Including Hypertensive Disorders of Pregnancy in CVD Risk Score Does Not Improve CVD Risk Prediction

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Participants in the Nurses’ Health Study II completed biennial questionnaires about health-related behaviors, reproductive history, and ascertainment of incident disease.
Participants in the Nurses’ Health Study II completed biennial questionnaires about health-related behaviors, reproductive history, and ascertainment of incident disease.

Including information about hypertensive disorders of pregnancy (HDP) and parity in established cardiovascular disease (CVD) risk scores does not improve discrimination or reclassification in low-risk women, according to a study published in the Journal of the American College of Cardiology.

A team of investigators analyzed data from the Nurses' Health Study II (NHSII), a longitudinal cohort study, to assess whether the addition of history of HDP in an established CVD risk score would improve CVD prediction in women who might not be classified as high-risk using current CVD screening.

Of the 116,429 women enrolled in NHSII, 67,406 were determined to be eligible for the analysis and contributed 106,230 observations. Eligible candidates were aged ≥40 years, had no previous CVD events, and were followed up from 1989 to 2013 for confirmed myocardial infarction, fatal coronary heart disease, or stroke. Two risk prediction models were used: an established CVD risk prediction model (Model A) and the same model with the addition of HDP and parity (Model B).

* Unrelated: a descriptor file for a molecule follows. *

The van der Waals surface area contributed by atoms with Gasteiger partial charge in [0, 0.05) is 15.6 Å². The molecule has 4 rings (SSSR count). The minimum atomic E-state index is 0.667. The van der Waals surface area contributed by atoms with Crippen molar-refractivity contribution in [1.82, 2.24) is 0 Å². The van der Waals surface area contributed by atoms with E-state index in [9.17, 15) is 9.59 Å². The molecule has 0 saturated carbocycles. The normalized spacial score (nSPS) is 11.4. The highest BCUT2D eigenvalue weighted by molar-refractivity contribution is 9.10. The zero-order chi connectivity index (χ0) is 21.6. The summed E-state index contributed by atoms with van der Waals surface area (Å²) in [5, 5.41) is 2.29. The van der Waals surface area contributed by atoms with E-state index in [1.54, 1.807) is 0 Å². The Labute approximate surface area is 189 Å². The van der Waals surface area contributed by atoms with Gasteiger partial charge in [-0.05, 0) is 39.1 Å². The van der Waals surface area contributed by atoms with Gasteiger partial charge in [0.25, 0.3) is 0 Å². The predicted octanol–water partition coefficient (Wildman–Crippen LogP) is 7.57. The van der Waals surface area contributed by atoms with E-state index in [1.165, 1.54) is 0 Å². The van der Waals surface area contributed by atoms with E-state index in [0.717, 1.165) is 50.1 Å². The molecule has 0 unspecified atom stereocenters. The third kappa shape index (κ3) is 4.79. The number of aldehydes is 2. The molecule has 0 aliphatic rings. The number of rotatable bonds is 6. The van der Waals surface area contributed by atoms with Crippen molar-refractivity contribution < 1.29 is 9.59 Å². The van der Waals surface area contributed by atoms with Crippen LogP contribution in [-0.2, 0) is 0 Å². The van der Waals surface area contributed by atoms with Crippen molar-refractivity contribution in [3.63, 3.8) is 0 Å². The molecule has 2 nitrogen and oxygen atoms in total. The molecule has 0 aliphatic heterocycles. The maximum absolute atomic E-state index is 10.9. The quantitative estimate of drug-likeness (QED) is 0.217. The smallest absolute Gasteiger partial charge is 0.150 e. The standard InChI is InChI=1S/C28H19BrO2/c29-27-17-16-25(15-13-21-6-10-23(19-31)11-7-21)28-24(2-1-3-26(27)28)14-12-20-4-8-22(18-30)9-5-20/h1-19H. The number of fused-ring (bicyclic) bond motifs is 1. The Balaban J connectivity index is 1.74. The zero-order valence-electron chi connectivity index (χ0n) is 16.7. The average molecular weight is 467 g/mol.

Results suggested that HDP and parity — independent of established CVD risk factors — were linked to 10-year CVD risk in crude analysis. Compared with women with a history of normotensive pregnancies and 2 births, the investigators noted significant links between CVD rates and women who had a history of normotensive pregnancy and 1 birth (hazard ratio [HR] 1.42) and women with HDP history and 2 births (HR, 2.02).

The investigators noted that the increased risks linked to history of normotensive pregnancy and 1 birth and history of HDP and 2 births with Model B were reduced but persisted between ages 40 and 49 years. HDP and parity were not independently associated with CVD risk for women aged 50 to 59 years. Thus, the authors reported that discrimination or risk reclassification was not improved by the addition of HDP and parity to risk prediction models.

“In this first test of the clinical utility of HDP and parity in predicting a woman's future risk of CVD, the additional inclusion of HDP and parity in risk prediction models did not improve model discrimination or risk reclassification across categories of predicted CVD risk, despite the fact that these novel markers were associated with CVD independent of established risk factors and improved model fit at ages 40 to 49 years,”
the researchers concluded.

“Further research is needed to test the impact of hypertensive disorders of pregnancy in diverse populations over the entire lifespan.”

Reference

Stuart JJ, Tanz LJ, Cook NR, et al. Hypertensive disorders of pregnancy and 10-year cardiovascular risk prediction. J Am Coll Cardiol. 2018;72(11)1252-1263.

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